Sunday, January 15, 2006

The Atmosphere has hit the Brakes

With respect to 1968-1997 climatology, the current global tropospheric relative atmospheric angular momentum (AAM) is about negative 2 standard deviations, perhaps the lowest we have seen for at least a year. This means that the global circulation is dominated by deep anomalous zonal mean easterly flow, much which is coming from the subtropics. Any above average westerly flow can only be found in latitude bands around 45N and 50S. Much of this low AAM has been forced by the tropical convection, with the primary region having shifted westward from roughly 130E to 80E over about the past 4 weeks. Currently the convection extends in about a 20 degree wide band from the central Indian Ocean to the south Pacific, centered just north of Australia.

One response has been a significant retraction and weakening of the east Asian/north Pacific polar jet stream since about January 4th, 2006. As discussed in previous postings, the jet was extended from north of India to the west coast of the USA, with wind speed anomalies in excess of 70 knots, at times. Currently the strongest winds are generally present from north Africa to east Asia, with much weaker anomalies. A time-longitude section (Hovmoller diagram) of 250mb wind speed anomalies between 25-40N demonstrates this point.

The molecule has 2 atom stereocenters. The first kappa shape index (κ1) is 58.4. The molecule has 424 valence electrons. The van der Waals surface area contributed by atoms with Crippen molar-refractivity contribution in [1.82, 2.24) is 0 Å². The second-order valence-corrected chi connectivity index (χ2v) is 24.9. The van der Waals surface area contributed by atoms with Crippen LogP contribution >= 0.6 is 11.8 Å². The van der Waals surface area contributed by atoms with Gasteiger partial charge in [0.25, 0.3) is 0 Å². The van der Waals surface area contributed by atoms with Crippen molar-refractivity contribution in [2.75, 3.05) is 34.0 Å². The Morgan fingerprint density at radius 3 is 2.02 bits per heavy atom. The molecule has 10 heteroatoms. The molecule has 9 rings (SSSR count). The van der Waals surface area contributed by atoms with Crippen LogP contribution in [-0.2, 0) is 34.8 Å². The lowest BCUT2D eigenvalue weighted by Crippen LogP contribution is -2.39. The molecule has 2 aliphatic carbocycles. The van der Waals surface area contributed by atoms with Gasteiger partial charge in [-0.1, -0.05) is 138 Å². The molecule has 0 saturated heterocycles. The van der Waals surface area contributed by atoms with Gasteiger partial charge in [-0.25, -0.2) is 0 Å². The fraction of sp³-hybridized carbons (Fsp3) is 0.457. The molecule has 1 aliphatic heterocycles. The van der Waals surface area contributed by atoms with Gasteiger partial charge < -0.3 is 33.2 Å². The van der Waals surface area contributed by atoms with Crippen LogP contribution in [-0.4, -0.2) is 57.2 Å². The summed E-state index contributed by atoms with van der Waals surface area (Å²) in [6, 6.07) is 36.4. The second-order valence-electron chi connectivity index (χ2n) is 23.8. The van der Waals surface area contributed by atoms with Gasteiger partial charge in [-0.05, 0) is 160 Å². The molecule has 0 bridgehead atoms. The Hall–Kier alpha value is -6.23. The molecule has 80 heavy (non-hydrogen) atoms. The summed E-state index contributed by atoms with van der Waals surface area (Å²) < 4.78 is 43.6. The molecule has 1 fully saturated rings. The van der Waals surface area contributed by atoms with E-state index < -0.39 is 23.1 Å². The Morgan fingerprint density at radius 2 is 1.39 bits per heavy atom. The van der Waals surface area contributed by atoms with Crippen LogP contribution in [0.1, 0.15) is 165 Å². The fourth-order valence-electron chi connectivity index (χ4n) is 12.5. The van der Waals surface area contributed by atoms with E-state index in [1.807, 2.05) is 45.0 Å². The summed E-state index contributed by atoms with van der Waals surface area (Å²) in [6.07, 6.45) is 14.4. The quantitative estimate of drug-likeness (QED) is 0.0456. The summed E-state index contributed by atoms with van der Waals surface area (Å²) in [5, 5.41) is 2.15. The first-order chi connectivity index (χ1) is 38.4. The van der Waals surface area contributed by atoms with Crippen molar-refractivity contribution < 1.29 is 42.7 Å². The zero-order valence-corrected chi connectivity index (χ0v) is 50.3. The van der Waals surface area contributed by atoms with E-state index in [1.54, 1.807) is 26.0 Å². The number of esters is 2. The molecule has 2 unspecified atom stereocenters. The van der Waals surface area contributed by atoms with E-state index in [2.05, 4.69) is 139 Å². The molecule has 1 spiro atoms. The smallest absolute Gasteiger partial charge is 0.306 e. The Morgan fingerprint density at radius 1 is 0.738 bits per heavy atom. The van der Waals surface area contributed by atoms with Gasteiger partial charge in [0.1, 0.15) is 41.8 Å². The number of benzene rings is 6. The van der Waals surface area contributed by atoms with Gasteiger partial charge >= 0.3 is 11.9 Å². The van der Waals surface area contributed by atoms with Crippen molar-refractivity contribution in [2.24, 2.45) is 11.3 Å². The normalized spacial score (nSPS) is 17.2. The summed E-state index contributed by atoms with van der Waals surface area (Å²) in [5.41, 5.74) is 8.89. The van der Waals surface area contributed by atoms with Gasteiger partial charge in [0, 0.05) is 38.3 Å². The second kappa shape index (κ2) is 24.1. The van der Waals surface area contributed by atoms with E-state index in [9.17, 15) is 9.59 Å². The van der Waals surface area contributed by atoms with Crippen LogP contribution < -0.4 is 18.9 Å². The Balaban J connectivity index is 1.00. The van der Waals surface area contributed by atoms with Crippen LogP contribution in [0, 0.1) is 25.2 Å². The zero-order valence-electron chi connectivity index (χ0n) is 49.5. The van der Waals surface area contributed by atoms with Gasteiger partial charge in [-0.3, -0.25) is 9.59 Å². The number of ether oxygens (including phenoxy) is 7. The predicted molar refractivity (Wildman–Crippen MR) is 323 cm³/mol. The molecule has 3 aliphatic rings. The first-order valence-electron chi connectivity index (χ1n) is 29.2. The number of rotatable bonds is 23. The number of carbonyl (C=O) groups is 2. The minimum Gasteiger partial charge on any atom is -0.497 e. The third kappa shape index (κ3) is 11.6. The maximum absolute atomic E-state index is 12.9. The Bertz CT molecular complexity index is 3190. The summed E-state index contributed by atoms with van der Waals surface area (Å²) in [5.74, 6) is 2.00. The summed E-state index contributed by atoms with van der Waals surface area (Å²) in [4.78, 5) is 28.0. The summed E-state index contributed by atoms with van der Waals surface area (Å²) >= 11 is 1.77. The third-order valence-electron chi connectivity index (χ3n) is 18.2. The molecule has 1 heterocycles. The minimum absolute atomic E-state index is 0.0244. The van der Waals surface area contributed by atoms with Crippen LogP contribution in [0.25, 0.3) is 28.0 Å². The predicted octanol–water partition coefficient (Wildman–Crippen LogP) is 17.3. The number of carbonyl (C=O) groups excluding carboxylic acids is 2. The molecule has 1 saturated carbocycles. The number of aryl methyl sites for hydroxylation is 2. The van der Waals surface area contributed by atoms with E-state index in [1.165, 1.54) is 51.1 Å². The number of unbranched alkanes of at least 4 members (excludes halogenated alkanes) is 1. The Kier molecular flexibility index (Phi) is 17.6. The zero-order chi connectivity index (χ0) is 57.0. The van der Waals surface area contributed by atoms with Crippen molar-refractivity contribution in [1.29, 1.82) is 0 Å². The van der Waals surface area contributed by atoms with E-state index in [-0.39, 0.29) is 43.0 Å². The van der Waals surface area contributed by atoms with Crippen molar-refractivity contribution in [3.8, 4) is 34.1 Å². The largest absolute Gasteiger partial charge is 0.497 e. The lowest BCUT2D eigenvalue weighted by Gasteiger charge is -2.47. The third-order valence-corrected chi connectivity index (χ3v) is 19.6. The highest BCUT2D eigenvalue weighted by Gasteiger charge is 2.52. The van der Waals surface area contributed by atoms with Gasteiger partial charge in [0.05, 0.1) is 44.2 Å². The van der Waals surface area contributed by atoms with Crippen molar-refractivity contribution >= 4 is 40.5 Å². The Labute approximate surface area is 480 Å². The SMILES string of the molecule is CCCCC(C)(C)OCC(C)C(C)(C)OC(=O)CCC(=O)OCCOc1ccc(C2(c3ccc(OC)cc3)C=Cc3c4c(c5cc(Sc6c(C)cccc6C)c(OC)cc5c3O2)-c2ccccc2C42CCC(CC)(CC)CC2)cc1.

With the polar vortex becoming displaced toward Asia, a general east Asian trough, central/east Pacific ridge and western USA trough pattern, with embedded progressive synoptic systems, has evolved within the above discussed basic state. This is typical of a La-Nina situation, and is represented by SDM Stage 1 (see correct link below).

An important question to ask is if there will be any synoptic amplication? Monitoring tools would suggest roughly in about 10 days, meaning next weekend into week 2 (~January 22-29). The details of this amplification are unclear. Given the current location of the tropical convection, the possibility of a transition into SDM Stage 2 also needs be considered. Stated with very low confidence, after a Rockies and Plains storm event by about next weekend and maybe again week 2, a large amplitude ridge may develop just off the west coast of North America extending into Alaska by late week 2. This would favor transports of Arctic air particularly into the middle of the country by then. Some ensemble members of the models may be capturing this scenario (ex., GFS and Canadian).

For southwest Kansas, a record warm January is in progress, and I still cannot be optimistic about widespread significant precipitation given the progressive nature of synoptic features. However, temperatures should trend down this upcoming week, and the storm for about this Friday may slow down enough for measureable snowfall. We may see 1-2 other opportunities week 2. It must be remembered this time of year is typically dry for this part of the world. In fact, I can easily argue we are seeing enhanced climatology with the zonal mean westerly flow now shifting poleward of normal.

Ed Berry

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